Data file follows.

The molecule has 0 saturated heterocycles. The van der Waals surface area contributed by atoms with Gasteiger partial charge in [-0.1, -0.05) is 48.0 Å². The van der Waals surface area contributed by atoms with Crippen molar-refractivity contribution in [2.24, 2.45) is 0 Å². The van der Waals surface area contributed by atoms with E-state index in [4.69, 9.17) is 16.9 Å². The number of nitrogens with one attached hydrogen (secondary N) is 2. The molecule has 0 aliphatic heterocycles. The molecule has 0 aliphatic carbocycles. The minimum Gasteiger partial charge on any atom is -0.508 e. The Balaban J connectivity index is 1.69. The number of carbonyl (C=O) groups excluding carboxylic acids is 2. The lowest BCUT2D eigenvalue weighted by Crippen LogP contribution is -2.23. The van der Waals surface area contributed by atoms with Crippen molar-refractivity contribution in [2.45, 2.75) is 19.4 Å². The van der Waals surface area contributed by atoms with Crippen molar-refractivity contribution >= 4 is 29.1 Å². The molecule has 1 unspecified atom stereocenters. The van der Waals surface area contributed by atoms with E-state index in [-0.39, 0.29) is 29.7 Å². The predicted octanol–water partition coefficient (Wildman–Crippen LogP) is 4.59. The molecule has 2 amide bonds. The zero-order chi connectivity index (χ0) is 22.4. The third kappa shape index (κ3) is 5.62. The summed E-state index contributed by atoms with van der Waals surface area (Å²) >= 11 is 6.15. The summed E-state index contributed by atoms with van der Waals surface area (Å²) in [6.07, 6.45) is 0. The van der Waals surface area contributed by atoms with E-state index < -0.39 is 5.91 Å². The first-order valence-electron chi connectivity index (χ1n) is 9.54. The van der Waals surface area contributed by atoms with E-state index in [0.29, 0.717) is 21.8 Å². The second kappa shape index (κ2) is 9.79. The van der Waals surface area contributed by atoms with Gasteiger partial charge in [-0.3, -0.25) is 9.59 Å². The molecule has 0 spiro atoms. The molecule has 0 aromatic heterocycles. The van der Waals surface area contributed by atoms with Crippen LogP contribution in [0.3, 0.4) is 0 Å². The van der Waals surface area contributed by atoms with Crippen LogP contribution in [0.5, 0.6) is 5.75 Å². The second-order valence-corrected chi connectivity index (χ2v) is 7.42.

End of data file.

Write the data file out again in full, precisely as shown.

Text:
The molecule has 0 saturated heterocycles. The van der Waals surface area contributed by atoms with Gasteiger partial charge in [-0.1, -0.05) is 48.0 Å². The van der Waals surface area contributed by atoms with Crippen molar-refractivity contribution in [2.24, 2.45) is 0 Å². The van der Waals surface area contributed by atoms with E-state index in [4.69, 9.17) is 16.9 Å². The number of nitrogens with one attached hydrogen (secondary N) is 2. The molecule has 0 aliphatic heterocycles. The molecule has 0 aliphatic carbocycles. The minimum Gasteiger partial charge on any atom is -0.508 e. The Balaban J connectivity index is 1.69. The number of carbonyl (C=O) groups excluding carboxylic acids is 2. The lowest BCUT2D eigenvalue weighted by Crippen LogP contribution is -2.23. The van der Waals surface area contributed by atoms with Crippen molar-refractivity contribution in [2.45, 2.75) is 19.4 Å². The van der Waals surface area contributed by atoms with Crippen molar-refractivity contribution >= 4 is 29.1 Å². The molecule has 1 unspecified atom stereocenters. The van der Waals surface area contributed by atoms with E-state index in [-0.39, 0.29) is 29.7 Å². The predicted octanol–water partition coefficient (Wildman–Crippen LogP) is 4.59. The molecule has 2 amide bonds. The zero-order chi connectivity index (χ0) is 22.4. The third kappa shape index (κ3) is 5.62. The summed E-state index contributed by atoms with van der Waals surface area (Å²) >= 11 is 6.15. The summed E-state index contributed by atoms with van der Waals surface area (Å²) in [6.07, 6.45) is 0. The van der Waals surface area contributed by atoms with E-state index < -0.39 is 5.91 Å². The first-order valence-electron chi connectivity index (χ1n) is 9.54. The van der Waals surface area contributed by atoms with E-state index in [0.29, 0.717) is 21.8 Å². The second kappa shape index (κ2) is 9.79. The van der Waals surface area contributed by atoms with Gasteiger partial charge in [-0.3, -0.25) is 9.59 Å². The molecule has 0 spiro atoms. The molecule has 0 aromatic heterocycles. The van der Waals surface area contributed by atoms with Crippen LogP contribution in [0.3, 0.4) is 0 Å². The van der Waals surface area contributed by atoms with Crippen LogP contribution in [0.5, 0.6) is 5.75 Å². The second-order valence-corrected chi connectivity index (χ2v) is 7.42.